Luxury homes in some of the world’s top cities saw a slowdown in price growth in the last quarter as new taxes, elections, referendums and economic jitters took hold.
Despite an average annual growth rate of 3.8%, 18 of the 37 cities tracked by our index saw their rate of price growth slide compared with last quarter.
Among them were Vancouver, Toronto, London, Sydney and Melbourne; all cities where new taxes have been imposed in the last 12 months; either in the form of higher stamp duty, additional taxes for foreign buyers or the closing of tax loop holes for non-residents.
Vancouver continues to lead the annual rankings but looks set to surrender the top spot next quarter having recorded quarterly price growth of only 1.5% in the three months to September. This compares with a quarterly average of 8.1% recorded in the last four quarters. A new 15% tax for foreign buyers and talk of a further tax on vacant homes in 2017 is slowing sales.
Elections and referendums tend to provoke a ‘wait-and-see’ approach in the minds of buyers evidenced in the run-up to the UK’s Brexit vote in June and the forthcoming US presidential election.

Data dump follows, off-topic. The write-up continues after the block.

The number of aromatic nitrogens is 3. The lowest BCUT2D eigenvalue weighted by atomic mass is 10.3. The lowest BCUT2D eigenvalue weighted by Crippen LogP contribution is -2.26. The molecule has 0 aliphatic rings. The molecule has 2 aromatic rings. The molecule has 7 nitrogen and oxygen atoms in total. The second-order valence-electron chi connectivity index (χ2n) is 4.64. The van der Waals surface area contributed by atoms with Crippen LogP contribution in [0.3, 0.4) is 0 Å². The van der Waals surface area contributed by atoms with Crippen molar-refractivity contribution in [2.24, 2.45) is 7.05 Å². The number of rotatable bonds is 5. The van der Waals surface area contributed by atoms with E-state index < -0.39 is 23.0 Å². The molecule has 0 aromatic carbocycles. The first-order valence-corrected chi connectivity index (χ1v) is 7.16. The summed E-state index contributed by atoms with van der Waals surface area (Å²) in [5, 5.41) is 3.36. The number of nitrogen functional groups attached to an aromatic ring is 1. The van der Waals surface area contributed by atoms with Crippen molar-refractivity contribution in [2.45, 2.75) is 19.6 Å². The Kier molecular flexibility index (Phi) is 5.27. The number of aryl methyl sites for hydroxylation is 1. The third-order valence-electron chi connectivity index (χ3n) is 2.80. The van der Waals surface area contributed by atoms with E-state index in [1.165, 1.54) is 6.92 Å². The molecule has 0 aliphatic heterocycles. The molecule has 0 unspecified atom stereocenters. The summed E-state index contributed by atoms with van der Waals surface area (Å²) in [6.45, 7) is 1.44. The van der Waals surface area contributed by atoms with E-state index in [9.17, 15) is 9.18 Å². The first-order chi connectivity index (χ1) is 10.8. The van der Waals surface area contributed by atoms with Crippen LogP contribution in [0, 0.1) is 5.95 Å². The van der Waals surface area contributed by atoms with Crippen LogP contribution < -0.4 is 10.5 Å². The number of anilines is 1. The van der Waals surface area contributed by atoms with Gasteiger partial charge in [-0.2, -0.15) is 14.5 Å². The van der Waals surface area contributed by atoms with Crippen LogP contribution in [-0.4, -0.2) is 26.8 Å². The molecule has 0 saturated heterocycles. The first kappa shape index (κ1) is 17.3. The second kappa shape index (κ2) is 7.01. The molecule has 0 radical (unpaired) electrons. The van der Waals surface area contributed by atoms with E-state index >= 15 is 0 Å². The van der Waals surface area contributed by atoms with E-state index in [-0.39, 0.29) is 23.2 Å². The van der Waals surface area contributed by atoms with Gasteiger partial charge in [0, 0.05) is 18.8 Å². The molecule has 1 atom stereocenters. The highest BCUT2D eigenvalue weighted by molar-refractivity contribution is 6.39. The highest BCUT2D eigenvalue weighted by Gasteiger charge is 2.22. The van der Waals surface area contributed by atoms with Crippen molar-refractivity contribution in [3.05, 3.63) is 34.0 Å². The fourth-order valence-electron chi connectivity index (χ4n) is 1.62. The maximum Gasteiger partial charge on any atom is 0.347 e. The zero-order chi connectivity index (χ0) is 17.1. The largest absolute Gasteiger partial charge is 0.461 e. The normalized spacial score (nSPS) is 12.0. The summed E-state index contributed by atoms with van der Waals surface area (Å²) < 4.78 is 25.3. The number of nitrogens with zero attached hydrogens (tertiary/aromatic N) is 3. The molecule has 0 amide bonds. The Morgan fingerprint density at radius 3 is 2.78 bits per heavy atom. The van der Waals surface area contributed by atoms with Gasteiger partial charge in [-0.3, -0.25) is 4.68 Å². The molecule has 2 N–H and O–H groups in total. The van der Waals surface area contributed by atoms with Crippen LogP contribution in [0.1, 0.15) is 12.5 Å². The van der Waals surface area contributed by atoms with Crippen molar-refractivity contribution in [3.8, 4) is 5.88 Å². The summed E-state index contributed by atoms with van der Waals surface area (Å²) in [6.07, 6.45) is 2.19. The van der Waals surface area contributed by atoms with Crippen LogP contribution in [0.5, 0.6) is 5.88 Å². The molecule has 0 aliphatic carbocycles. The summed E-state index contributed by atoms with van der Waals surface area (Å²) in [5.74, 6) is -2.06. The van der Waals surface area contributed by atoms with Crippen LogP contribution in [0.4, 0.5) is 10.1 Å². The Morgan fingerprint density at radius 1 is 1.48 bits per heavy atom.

Prime prices in London declined by 2.1% in the year to September. Stamp duty remains a decidedly bigger influence on the prime London market than the EU referendum and in some instances the uncertainty surrounding Brexit has been a catalyst for overdue price reductions.
The average price of a Manhattan apartment exceeded the US$2m threshold earlier in 2016 and although sales activity has moderated, luxury prices in New York are proving resilient.
Chinese cities such as Shanghai (23.4%), Guangzhou (14.3%) and Beijing (7.1%), dominate our top ten rankings for annual price growth but local governments have enacted a range of measures this month to cool demand suggesting a more muted outlook.
Hong Kong, where luxury residential prices are 4.7% below their Q2 2015 peak, has halted its decline with prices rising by 4.1% in the three months to September. Strong demand has led to a recent upturn in sales.
Dublin (5.5%) is Europe’s strongest performer and Paris (-3.8%) the continent’s weakest. Still reeling from the UK’s Brexit decision, but for the most part propped up by QE and a negative interest rate, Europe is second only to Russia and the CIS as the world’s weakest-performing world region.
Currency movements will be the single largest determinant of international demand in the world’s top cities over the next 6 to 12 months. Investors are increasingly looking to the US as their safe haven of choice as the world economy stutters, but a strong dollar will have repercussions globally.
Read the Prime Global Cities Index in full to view the full city rankings